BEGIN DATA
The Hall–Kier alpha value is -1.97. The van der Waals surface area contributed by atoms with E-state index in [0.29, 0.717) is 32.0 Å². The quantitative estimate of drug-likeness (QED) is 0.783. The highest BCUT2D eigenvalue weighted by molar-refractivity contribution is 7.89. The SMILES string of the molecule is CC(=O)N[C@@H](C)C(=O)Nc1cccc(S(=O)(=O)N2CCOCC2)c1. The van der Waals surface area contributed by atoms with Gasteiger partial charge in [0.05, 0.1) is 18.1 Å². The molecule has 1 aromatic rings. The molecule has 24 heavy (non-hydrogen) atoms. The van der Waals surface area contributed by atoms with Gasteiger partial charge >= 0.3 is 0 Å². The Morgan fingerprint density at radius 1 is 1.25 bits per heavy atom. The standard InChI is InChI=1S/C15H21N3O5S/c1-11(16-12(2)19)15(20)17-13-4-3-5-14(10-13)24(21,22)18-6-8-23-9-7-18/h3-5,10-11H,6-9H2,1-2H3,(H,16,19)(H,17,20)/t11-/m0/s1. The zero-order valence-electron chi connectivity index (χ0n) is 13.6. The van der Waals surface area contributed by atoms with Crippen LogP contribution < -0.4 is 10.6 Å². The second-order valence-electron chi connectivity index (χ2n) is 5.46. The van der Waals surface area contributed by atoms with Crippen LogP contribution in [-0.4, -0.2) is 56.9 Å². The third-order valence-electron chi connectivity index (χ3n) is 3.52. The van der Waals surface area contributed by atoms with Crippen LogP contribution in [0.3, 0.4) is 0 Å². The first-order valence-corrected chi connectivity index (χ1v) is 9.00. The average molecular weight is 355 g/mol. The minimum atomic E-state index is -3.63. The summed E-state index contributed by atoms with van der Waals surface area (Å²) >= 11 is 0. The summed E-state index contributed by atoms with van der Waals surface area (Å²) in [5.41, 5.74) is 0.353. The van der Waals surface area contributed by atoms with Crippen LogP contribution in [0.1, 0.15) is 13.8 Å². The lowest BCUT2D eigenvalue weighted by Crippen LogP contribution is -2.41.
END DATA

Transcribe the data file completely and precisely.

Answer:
The Hall–Kier alpha value is -1.97. The van der Waals surface area contributed by atoms with E-state index in [0.29, 0.717) is 32.0 Å². The quantitative estimate of drug-likeness (QED) is 0.783. The highest BCUT2D eigenvalue weighted by molar-refractivity contribution is 7.89. The SMILES string of the molecule is CC(=O)N[C@@H](C)C(=O)Nc1cccc(S(=O)(=O)N2CCOCC2)c1. The van der Waals surface area contributed by atoms with Gasteiger partial charge in [0.05, 0.1) is 18.1 Å². The molecule has 1 aromatic rings. The molecule has 24 heavy (non-hydrogen) atoms. The van der Waals surface area contributed by atoms with Gasteiger partial charge >= 0.3 is 0 Å². The Morgan fingerprint density at radius 1 is 1.25 bits per heavy atom. The standard InChI is InChI=1S/C15H21N3O5S/c1-11(16-12(2)19)15(20)17-13-4-3-5-14(10-13)24(21,22)18-6-8-23-9-7-18/h3-5,10-11H,6-9H2,1-2H3,(H,16,19)(H,17,20)/t11-/m0/s1. The zero-order valence-electron chi connectivity index (χ0n) is 13.6. The van der Waals surface area contributed by atoms with Crippen LogP contribution < -0.4 is 10.6 Å². The second-order valence-electron chi connectivity index (χ2n) is 5.46. The van der Waals surface area contributed by atoms with Crippen LogP contribution in [-0.4, -0.2) is 56.9 Å². The third-order valence-electron chi connectivity index (χ3n) is 3.52. The van der Waals surface area contributed by atoms with Crippen LogP contribution in [0.3, 0.4) is 0 Å². The first-order valence-corrected chi connectivity index (χ1v) is 9.00. The average molecular weight is 355 g/mol. The minimum atomic E-state index is -3.63. The summed E-state index contributed by atoms with van der Waals surface area (Å²) >= 11 is 0. The summed E-state index contributed by atoms with van der Waals surface area (Å²) in [5.41, 5.74) is 0.353. The van der Waals surface area contributed by atoms with Crippen LogP contribution in [0.1, 0.15) is 13.8 Å². The lowest BCUT2D eigenvalue weighted by Crippen LogP contribution is -2.41.